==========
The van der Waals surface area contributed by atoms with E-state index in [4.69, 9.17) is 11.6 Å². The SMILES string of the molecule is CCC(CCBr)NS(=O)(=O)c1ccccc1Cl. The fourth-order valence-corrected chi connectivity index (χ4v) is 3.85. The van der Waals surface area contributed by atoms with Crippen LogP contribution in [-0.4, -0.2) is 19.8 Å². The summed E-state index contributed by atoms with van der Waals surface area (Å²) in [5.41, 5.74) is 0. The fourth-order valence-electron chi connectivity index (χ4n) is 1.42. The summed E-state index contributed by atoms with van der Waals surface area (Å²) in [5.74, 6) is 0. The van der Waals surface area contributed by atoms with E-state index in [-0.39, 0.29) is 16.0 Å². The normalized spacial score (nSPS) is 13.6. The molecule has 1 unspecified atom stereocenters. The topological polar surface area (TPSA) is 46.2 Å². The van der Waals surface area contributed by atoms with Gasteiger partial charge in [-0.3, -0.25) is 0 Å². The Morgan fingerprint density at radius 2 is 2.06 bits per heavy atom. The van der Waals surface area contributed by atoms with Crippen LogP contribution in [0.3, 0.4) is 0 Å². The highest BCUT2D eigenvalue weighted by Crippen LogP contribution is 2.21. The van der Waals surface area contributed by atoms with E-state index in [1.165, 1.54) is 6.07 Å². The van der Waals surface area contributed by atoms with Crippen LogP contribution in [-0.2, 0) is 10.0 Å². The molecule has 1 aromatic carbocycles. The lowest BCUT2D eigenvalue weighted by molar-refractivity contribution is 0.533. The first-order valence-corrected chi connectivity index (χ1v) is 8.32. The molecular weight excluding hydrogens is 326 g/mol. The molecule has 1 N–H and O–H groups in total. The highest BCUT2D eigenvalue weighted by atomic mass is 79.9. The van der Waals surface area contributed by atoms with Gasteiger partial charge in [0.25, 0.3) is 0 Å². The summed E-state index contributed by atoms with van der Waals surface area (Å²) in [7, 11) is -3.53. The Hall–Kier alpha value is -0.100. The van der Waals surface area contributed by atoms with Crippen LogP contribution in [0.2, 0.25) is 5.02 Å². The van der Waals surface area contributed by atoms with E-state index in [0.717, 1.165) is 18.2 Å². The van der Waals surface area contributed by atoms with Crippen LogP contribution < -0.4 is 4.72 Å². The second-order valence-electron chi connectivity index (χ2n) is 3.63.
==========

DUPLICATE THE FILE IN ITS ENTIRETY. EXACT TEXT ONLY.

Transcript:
The van der Waals surface area contributed by atoms with E-state index in [4.69, 9.17) is 11.6 Å². The SMILES string of the molecule is CCC(CCBr)NS(=O)(=O)c1ccccc1Cl. The fourth-order valence-corrected chi connectivity index (χ4v) is 3.85. The van der Waals surface area contributed by atoms with Crippen LogP contribution in [-0.4, -0.2) is 19.8 Å². The summed E-state index contributed by atoms with van der Waals surface area (Å²) in [5.41, 5.74) is 0. The fourth-order valence-electron chi connectivity index (χ4n) is 1.42. The summed E-state index contributed by atoms with van der Waals surface area (Å²) in [5.74, 6) is 0. The van der Waals surface area contributed by atoms with E-state index in [-0.39, 0.29) is 16.0 Å². The normalized spacial score (nSPS) is 13.6. The molecule has 1 unspecified atom stereocenters. The topological polar surface area (TPSA) is 46.2 Å². The van der Waals surface area contributed by atoms with Gasteiger partial charge in [-0.3, -0.25) is 0 Å². The Morgan fingerprint density at radius 2 is 2.06 bits per heavy atom. The van der Waals surface area contributed by atoms with Crippen LogP contribution in [0.3, 0.4) is 0 Å². The highest BCUT2D eigenvalue weighted by Crippen LogP contribution is 2.21. The van der Waals surface area contributed by atoms with E-state index in [1.165, 1.54) is 6.07 Å². The van der Waals surface area contributed by atoms with Crippen LogP contribution in [-0.2, 0) is 10.0 Å². The molecule has 1 aromatic carbocycles. The lowest BCUT2D eigenvalue weighted by molar-refractivity contribution is 0.533. The first-order valence-corrected chi connectivity index (χ1v) is 8.32. The molecular weight excluding hydrogens is 326 g/mol. The molecule has 1 N–H and O–H groups in total. The highest BCUT2D eigenvalue weighted by atomic mass is 79.9. The van der Waals surface area contributed by atoms with Gasteiger partial charge in [0.25, 0.3) is 0 Å². The summed E-state index contributed by atoms with van der Waals surface area (Å²) in [7, 11) is -3.53. The Hall–Kier alpha value is -0.100. The van der Waals surface area contributed by atoms with Crippen LogP contribution in [0.2, 0.25) is 5.02 Å². The van der Waals surface area contributed by atoms with E-state index in [0.717, 1.165) is 18.2 Å². The van der Waals surface area contributed by atoms with Crippen LogP contribution < -0.4 is 4.72 Å². The second-order valence-electron chi connectivity index (χ2n) is 3.63.